[Editor's Note: This is the third installment from guest blogger Isabel Rutherfurd, who is a volunteer teacher at Shanti Bhavan.]
In India, the caste system has long been ingrained in society, and has been causing problems for the lowest castes all the while. The system is an archaic social order that segments the Indian population into social classes based on roles and status in society. The Brahmin caste (or the priest class) is the highest ranked, and the dalit caste, or the “untouchables,” is the lowest. The Indian Constitution rejected the concept of an untouchable caste in 1950—but although no longer officially sanctioned, the idea of untouchability remains alive in much of rural India. Members of the lowest castes are forced to drink from different wells, attend different temples, and stay in different parts of the villages. The government has made efforts to combat caste-based discrimination by providing members of the lowest castes with a fixed percentage of federal jobs and reserving a proportion of seats in parliament, but it hasn’t been successful in eradicating the generations of discrimination against these people.
The senior class at Shanti Bhavan, like most students here, is comprised of students from the lowest castes. Each one of them has taken steps to get closer to fulfilling dreams of attending law, business, and medical schools; dreams that are still ground-breaking for someone from their caste. But despite federal laws prohibiting caste discrimination, the students face a harder time going through the college application process than peers of a higher background.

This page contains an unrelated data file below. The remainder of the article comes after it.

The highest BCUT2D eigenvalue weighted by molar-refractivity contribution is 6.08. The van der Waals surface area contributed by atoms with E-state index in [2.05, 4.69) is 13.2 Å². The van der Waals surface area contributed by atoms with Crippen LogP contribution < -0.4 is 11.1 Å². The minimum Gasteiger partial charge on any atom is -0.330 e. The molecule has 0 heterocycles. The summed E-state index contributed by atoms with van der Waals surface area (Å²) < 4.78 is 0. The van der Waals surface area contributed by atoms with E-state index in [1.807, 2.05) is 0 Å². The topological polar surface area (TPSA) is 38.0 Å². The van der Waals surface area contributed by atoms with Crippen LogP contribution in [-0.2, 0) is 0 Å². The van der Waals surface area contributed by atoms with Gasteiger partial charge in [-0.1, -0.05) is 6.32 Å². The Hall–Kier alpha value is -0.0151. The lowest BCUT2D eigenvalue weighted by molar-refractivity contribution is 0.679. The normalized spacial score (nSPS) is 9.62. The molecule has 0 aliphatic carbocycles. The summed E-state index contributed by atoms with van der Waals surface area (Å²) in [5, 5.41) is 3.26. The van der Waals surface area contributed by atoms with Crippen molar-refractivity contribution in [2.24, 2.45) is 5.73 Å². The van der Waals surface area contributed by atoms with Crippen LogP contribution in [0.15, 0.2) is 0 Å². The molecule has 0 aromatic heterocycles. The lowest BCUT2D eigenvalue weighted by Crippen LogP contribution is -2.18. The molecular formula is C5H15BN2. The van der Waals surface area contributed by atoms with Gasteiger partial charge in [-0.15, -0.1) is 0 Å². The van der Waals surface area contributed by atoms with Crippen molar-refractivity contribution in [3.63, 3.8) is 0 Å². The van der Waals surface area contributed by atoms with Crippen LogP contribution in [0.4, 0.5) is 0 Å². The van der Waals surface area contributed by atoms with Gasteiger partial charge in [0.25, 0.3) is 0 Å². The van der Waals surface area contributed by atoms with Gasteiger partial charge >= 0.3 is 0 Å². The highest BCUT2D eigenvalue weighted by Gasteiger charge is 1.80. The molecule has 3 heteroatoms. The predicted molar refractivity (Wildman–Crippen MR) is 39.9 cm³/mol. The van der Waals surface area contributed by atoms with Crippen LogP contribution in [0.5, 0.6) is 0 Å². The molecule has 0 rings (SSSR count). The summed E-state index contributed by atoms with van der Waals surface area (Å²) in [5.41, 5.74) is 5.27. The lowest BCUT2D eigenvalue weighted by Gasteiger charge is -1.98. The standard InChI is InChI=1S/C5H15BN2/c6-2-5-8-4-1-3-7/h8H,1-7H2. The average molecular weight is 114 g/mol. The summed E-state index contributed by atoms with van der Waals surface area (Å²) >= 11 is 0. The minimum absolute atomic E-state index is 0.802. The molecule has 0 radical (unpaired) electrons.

The entrance exam for medical school in India requires the lowest castes pay additional fees to take the examination, and the college applications require identification numbers that many of the children have never been issued. Identification numbers (like the Social Security numbers we have in the United States) help the government prove an individual’s identity and keep a record of them. To this day, the majority of Indians do not have a uniform and sound way to prove their identity and existence, though there has been much headway in recent years (check out this link to learn more about the UIDA and India’s Identity Scheme). When national institutions bound by law to provide equal educational opportunities charge the poorest citizens more money to take entrance exams and require proof of identification they have no access to, the discrimination in play becomes incredibly obvious.
Since there are so few members of the lower castes applying to medical schools and colleges, there has not been enough demand on the national institutions to effectively change their procedures. In recent years, private organizations have realized this grave mistake on the part of the Indian government and have been working closely to have these discriminatory practices eliminated. In the future, we hope (and are working hard to make this a reality!) that many more children will be able to break the cycle of poverty in their families, and apply to any and all universities, regardless of their background. We can provide these brilliant, driven students with what they need to overcome these obstacles and achieve their dreams.